Bryan W Van Norden writes: Mainstream philosophy in the so-called West is narrow-minded, unimaginative, and even xenophobic. I know I am levelling a serious charge. But how else can we explain the fact that the rich philosophical traditions of China, India, Africa, and the Indigenous peoples of the Americas are completely ignored by almost all philosophy departments in both Europe and the English-speaking world?
Western philosophy used to be more open-minded and cosmopolitan. The first major translation into a European language of the Analects, the saying of Confucius (551-479 BCE), was done by Jesuits, who had extensive exposure to the Aristotelian tradition as part of their rigorous training. They titled their translation Confucius Sinarum Philosophus, or Confucius, the Chinese Philosopher (1687).
One of the major Western philosophers who read with fascination Jesuit accounts of Chinese philosophy was Gottfried Wilhelm Leibniz (1646-1716). He was stunned by the apparent correspondence between binary arithmetic (which he invented, and which became the mathematical basis for all computers) and the I Ching, or Book of Changes, the Chinese classic that symbolically represents the structure of the Universe via sets of broken and unbroken lines, essentially 0s and 1s. (In the 20th century, the psychoanalyst Carl Jung was so impressed with the I Ching that he wrote a philosophical foreword to a translation of it.) Leibniz also said that, while the West has the advantage of having received Christian revelation, and is superior to China in the natural sciences, ‘certainly they surpass us (though it is almost shameful to confess this) in practical philosophy, that is, in the precepts of ethics and politics adapted to the present life and the use of mortals’.
The German philosopher Christian Wolff echoed Leibniz in the title of his public lecture Oratio de Sinarum Philosophia Practica, or Discourse on the Practical Philosophy of the Chinese (1721). Wolff argued that Confucius showed that it was possible to have a system of morality without basing it on either divine revelation or natural religion. Because it proposed that ethics can be completely separated from belief in God, the lecture caused a scandal among conservative Christians, who had Wolff relieved of his duties and exiled from Prussia. However, his lecture made him a hero of the German Enlightenment, and he immediately obtained a prestigious position elsewhere. In 1730, he delivered a second public lecture, De Rege Philosophante et Philosopho Regnante, or On the Philosopher King and the Ruling Philosopher, which praised the Chinese for consulting ‘philosophers’ such as Confucius and his later follower Mengzi (fourth century BCE) about important matters of state.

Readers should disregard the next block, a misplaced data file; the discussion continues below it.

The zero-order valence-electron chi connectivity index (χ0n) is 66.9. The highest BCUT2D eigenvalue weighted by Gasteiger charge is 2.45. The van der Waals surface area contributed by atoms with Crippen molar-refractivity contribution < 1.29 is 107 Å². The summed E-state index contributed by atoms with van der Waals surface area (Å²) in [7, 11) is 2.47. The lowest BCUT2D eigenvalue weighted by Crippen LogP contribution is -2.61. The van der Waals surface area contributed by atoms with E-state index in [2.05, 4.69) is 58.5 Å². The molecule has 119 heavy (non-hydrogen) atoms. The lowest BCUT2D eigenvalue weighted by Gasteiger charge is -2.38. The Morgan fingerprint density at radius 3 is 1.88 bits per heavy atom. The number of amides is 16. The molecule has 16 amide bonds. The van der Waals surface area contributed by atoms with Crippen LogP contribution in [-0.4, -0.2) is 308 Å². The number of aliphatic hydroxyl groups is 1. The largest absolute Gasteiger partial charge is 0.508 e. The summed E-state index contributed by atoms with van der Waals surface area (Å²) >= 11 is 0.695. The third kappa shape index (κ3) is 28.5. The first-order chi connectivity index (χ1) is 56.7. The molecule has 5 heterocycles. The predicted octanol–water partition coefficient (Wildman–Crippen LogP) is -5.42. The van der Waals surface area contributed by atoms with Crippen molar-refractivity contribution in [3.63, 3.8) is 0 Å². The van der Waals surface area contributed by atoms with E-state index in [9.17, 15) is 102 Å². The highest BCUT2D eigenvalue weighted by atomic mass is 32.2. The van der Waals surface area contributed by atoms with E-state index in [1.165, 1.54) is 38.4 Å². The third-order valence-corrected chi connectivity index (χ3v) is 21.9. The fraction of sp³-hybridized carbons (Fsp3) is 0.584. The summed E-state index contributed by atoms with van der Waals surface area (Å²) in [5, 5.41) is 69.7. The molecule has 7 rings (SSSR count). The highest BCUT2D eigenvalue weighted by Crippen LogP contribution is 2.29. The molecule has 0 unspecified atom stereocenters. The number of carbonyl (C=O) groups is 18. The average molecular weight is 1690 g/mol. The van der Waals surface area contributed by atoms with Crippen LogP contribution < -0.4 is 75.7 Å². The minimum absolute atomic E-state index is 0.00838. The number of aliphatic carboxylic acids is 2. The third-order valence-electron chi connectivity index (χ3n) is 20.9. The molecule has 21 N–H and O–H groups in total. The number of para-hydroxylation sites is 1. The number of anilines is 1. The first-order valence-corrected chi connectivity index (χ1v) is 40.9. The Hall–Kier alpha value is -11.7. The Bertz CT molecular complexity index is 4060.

Chinese philosophy was also taken very seriously in France. One of the leading reformers at the court of Louis XV was François Quesnay (1694-1774). He praised Chinese governmental institutions and philosophy so lavishly in his work Despotisme de la China (1767) that he became known as ‘the Confucius of Europe’. Quesnay was one of the originators of the concept of laissez-faire economics, and he saw a model for this in the sage-king Shun, who was known for governing by wúwéi (non-interference in natural processes). The connection between the ideology of laissez-faire economics and wúwéi continues to the present day. In his State of the Union address in 1988, the US president Ronald Reagan quoted a line describing wúwéi from the Daodejing, which he interpreted as a warning against government regulation of business. (Well, I didn’t say that every Chinese philosophical idea was a good idea.)
Leibniz, Wolff and Quesnay are illustrations of what was once a common view in European philosophy. In fact, as Peter K J Park notes in Africa, Asia, and the History of Philosophy: Racism in the Formation of the Philosophical Canon (2014), the only options taken seriously by most scholars in the 18th century were that philosophy began in India, that philosophy began in Africa, or that both India and Africa gave philosophy to Greece.
So why did things change? As Park convincingly argues, Africa and Asia were excluded from the philosophical canon by the confluence of two interrelated factors. On the one hand, defenders of the philosophy of Immanuel Kant (1724-1804) consciously rewrote the history of philosophy to make it appear that his critical idealism was the culmination toward which all earlier philosophy was groping, more or less successfully.
On the other hand, European intellectuals increasingly accepted and systematised views of white racial superiority that entailed that no non-Caucasian group could develop philosophy. [Continue reading…]